The Seahawks cranked up the intensity in Mora’s first voluntary minicamp for veterans. Even though the team was not suited up and was dressed only in helmets, jerseys and shorts, practice was physical, with the defense flying around the pile, slapping at the ball and occasionally delivering a blow at the end of some plays.
“I love it,” said wide receiver Logan Payne, himself spun around on a catch down the middle by linebacker Will Herring. “I live for it. And this is only the first day. It’s good. I think this is the way you have to play football. It’s high energy.”
The usually energetic Mora was surprisingly subdued during the hour-and-a-half session, taking a big-picture approach while new coaches such as defensive coordinator Gus Bradley, defensive line coach Dan Quinn and receivers coach Robert Prince got after the players, using a hands-on approach.
“I try to get around and get to every drill, make my presence felt with every player,” said Mora, who had his first veteran camp with Atlanta, his first NFL head-coaching job, five years ago to the day. “As I get more comfortable, though, I’ll probably get more loud.”
Mora started his 2009 campaign without the services of linebacker Leroy Hill. As the designated franchise player, he was tendered an $8.3 million offer. Meanwhile, Hill and agent Todd France are in negotiations with Seattle on a long-term deal. The 26-year-old would have to sign the franchise tender or a waiver to attend the voluntary camp. He chose not to attend.
Mora said there’s no animosity between Hill and the Seahawks.
“I did not expect him to be (here),” Mora said. “We would like him to be here. We would like him to be getting this work. It’s hard to ever duplicate the things we’re doing here, the first steps of the process. But that’s a business decision he made, and I respect that.”
Mora said he’s been in contact with Hill and the linebacker has shown his face around the practice facility.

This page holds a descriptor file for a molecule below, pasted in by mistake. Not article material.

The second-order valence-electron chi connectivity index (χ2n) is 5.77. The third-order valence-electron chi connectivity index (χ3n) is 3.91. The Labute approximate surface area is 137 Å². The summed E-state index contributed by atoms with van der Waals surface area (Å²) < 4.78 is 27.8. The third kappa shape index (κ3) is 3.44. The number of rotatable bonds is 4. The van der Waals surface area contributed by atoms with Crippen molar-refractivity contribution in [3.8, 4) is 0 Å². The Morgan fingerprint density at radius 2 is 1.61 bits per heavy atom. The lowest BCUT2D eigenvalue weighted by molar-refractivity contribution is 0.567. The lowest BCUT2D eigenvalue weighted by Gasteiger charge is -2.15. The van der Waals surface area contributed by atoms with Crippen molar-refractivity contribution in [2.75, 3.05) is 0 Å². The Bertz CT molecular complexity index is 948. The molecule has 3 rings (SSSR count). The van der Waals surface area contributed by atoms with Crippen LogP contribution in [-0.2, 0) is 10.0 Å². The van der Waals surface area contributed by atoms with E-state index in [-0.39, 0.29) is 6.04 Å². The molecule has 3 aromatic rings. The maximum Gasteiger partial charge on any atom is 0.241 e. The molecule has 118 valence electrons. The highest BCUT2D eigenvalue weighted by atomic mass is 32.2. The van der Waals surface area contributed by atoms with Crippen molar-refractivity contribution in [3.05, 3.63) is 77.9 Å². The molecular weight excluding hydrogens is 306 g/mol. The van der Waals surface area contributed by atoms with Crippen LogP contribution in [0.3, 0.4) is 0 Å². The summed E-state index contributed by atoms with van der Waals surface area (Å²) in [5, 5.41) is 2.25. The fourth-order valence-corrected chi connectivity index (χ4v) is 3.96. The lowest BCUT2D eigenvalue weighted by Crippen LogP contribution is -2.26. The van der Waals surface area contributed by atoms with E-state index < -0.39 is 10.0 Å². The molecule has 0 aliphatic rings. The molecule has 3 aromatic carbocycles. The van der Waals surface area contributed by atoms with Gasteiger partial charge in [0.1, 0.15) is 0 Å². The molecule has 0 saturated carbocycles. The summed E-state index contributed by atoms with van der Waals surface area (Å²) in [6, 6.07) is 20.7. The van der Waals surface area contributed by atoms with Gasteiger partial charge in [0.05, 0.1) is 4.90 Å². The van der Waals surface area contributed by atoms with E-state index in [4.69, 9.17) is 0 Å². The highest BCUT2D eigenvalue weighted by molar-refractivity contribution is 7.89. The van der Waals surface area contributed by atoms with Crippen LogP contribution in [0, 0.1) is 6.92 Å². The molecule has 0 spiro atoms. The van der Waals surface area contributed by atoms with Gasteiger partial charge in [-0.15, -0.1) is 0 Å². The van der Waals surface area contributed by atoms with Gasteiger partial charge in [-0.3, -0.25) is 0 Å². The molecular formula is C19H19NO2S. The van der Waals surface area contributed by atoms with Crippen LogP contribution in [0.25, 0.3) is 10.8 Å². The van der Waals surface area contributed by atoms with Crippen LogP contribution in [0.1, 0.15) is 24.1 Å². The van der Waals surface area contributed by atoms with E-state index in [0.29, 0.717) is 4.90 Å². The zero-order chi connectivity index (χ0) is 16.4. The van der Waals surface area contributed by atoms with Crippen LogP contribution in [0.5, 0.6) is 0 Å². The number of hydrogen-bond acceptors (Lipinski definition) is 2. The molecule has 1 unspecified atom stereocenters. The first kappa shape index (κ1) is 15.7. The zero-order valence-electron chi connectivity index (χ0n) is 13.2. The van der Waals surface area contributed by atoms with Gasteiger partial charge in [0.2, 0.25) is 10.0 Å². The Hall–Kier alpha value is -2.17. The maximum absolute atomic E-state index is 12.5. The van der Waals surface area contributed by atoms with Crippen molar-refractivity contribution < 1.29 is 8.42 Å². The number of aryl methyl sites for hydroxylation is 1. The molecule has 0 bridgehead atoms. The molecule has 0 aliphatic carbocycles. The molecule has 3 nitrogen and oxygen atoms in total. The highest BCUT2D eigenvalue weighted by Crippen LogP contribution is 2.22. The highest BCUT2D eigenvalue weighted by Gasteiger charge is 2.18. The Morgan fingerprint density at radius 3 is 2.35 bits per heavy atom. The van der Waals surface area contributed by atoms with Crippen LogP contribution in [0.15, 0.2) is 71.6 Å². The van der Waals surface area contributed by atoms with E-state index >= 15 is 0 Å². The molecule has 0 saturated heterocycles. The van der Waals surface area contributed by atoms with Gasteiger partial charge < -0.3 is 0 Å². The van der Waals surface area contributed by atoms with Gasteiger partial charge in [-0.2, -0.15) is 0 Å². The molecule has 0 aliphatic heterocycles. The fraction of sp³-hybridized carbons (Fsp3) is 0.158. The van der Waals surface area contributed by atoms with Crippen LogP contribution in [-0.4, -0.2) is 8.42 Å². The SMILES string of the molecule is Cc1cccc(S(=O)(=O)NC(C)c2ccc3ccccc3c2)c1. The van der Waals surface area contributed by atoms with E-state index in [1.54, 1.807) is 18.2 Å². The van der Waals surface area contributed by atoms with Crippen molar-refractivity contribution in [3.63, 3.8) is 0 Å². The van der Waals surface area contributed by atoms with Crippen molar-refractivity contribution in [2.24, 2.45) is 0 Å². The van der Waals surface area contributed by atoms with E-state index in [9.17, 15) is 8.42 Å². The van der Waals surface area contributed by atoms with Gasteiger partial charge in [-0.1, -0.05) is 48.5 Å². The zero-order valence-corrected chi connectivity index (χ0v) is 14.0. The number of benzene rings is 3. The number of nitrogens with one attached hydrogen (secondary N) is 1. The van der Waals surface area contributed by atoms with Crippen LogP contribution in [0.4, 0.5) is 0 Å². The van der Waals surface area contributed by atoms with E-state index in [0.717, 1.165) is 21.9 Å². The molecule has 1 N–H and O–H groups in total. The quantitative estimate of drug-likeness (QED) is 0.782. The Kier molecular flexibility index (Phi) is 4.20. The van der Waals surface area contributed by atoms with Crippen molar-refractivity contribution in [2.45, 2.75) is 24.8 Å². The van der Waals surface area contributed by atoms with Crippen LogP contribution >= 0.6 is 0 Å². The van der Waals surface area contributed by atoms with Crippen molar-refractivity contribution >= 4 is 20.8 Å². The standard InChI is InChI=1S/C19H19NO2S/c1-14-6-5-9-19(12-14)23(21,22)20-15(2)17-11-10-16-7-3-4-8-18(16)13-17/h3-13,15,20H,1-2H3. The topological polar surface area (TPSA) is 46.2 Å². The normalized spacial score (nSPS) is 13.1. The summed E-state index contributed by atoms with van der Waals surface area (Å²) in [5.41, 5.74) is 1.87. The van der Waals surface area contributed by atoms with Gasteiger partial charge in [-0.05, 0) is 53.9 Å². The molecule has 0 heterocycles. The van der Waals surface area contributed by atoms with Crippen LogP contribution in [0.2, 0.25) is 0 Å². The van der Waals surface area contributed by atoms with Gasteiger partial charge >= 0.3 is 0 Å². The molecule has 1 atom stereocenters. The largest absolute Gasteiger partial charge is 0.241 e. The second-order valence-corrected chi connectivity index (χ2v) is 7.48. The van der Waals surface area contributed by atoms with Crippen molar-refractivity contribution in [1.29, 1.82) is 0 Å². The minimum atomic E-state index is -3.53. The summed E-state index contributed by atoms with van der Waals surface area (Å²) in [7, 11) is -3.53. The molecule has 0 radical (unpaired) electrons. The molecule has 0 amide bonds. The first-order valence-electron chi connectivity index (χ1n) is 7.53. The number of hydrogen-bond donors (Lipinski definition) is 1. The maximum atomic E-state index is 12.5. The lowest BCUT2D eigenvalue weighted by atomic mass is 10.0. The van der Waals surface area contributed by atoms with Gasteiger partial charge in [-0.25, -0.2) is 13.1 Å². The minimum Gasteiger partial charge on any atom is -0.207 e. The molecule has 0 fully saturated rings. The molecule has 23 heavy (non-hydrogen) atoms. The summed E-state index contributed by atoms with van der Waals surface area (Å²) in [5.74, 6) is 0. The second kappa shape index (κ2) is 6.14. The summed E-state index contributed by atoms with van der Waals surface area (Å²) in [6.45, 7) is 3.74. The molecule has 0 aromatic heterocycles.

France, Hill’s agent, did not return calls seeking comment.
Along with Hill, 11 other players did not participate, including Walter Jones (knee), Mike Wahle (shoulder) and Patrick Kerney (shoulder), who all finished last season on the injured list. Mora said he’s bringing those veterans along slowly, with no need to risk further injury this early in the offseason.
New defensive lineman Cory Redding and wide receiver Deion Branch also did not participate in practice. Mora said Branch had cleanup surgery on his surgically repaired right knee; he likely will not participate in the three-day camp.
The anticipated return of quarterback Matt Hasselbeck came off without a hiccup. The 33-year-old signal-caller moved well in his drops and footwork, and said he’s 100 percent healthy after missing nine games last season because of a bulging disk in his back.
Hasselbeck reiterated his earlier thoughts about Seattle selecting a quarterback with the No. 4 overall pick in the draft.
“It’s always been a joke for me,” Hasselbeck said. “I don’t feel good about first-rounders, not meaning guys on my own team, but when (Trent) Dilfer was here, when I played with Rick Mirer … because I was a sixth-round pick I d
on’t watch the draft on Saturday. I watch the draft on Sunday.
“It’s never been that big of a deal to me, but my advice to myself, I guess, would be what I would tell – what I have told – teammates: don’t worry about that. Just worry about you, and worry about how you can help the team get better, and everything takes care of itself. Mel Kiper, when I was picked with pick 187, I think his exact words were something like, ‘That’s a waste of a pick,’ at 187! So, whatever.”
Hasselbeck’s newest target, T.J. Houshmandzadeh, Seattle’s $40 million free-agent pickup looked comfortable with his new team, wearing his traditional No. 84 after Bobby Engram signed with Kansas City.
“It’s been a little different,” Houshmandzadeh said about playing with a new team after spending his first eight years in the NFL with the Bengals. “I catch myself always bringing up things we did in Cincinnati, and I got to kind of slap myself, so to speak, because I know people are tired of hearing that. It’s a little different, but over time it will go away.”